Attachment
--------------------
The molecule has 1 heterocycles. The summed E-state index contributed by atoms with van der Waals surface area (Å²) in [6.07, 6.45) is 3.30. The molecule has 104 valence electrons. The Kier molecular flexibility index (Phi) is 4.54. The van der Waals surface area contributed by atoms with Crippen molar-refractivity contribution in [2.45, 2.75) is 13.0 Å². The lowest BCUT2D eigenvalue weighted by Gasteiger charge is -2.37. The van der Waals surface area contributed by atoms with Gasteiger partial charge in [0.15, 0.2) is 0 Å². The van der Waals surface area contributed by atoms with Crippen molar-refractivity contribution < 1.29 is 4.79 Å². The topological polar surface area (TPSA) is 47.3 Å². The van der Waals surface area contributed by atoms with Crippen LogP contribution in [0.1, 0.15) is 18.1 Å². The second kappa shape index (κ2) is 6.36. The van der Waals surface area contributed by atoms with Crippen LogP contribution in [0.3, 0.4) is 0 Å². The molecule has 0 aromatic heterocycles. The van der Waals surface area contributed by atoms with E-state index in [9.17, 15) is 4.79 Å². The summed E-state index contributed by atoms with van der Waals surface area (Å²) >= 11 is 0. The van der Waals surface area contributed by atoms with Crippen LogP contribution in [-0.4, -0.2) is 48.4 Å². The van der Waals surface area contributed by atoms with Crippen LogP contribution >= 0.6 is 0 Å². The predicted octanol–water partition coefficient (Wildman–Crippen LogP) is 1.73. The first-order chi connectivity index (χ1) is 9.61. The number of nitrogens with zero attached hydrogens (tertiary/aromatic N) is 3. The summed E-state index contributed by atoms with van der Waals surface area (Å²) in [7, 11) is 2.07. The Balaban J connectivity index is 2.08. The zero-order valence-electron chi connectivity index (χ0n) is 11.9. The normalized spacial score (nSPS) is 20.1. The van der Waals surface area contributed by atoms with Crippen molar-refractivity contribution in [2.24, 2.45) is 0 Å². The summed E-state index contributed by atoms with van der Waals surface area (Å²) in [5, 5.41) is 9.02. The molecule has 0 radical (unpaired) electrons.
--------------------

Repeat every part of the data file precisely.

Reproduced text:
The molecule has 1 heterocycles. The summed E-state index contributed by atoms with van der Waals surface area (Å²) in [6.07, 6.45) is 3.30. The molecule has 104 valence electrons. The Kier molecular flexibility index (Phi) is 4.54. The van der Waals surface area contributed by atoms with Crippen molar-refractivity contribution in [2.45, 2.75) is 13.0 Å². The lowest BCUT2D eigenvalue weighted by Gasteiger charge is -2.37. The van der Waals surface area contributed by atoms with Gasteiger partial charge in [0.15, 0.2) is 0 Å². The van der Waals surface area contributed by atoms with Crippen molar-refractivity contribution < 1.29 is 4.79 Å². The topological polar surface area (TPSA) is 47.3 Å². The van der Waals surface area contributed by atoms with Crippen LogP contribution in [0.1, 0.15) is 18.1 Å². The second kappa shape index (κ2) is 6.36. The van der Waals surface area contributed by atoms with Crippen LogP contribution in [0.3, 0.4) is 0 Å². The molecule has 0 aromatic heterocycles. The van der Waals surface area contributed by atoms with E-state index in [9.17, 15) is 4.79 Å². The summed E-state index contributed by atoms with van der Waals surface area (Å²) >= 11 is 0. The van der Waals surface area contributed by atoms with Crippen LogP contribution in [-0.4, -0.2) is 48.4 Å². The van der Waals surface area contributed by atoms with Crippen LogP contribution >= 0.6 is 0 Å². The predicted octanol–water partition coefficient (Wildman–Crippen LogP) is 1.73. The first-order chi connectivity index (χ1) is 9.61. The number of nitrogens with zero attached hydrogens (tertiary/aromatic N) is 3. The summed E-state index contributed by atoms with van der Waals surface area (Å²) in [7, 11) is 2.07. The Balaban J connectivity index is 2.08. The zero-order valence-electron chi connectivity index (χ0n) is 11.9. The normalized spacial score (nSPS) is 20.1. The van der Waals surface area contributed by atoms with Crippen molar-refractivity contribution in [2.24, 2.45) is 0 Å². The summed E-state index contributed by atoms with van der Waals surface area (Å²) in [5, 5.41) is 9.02. The molecule has 0 radical (unpaired) electrons.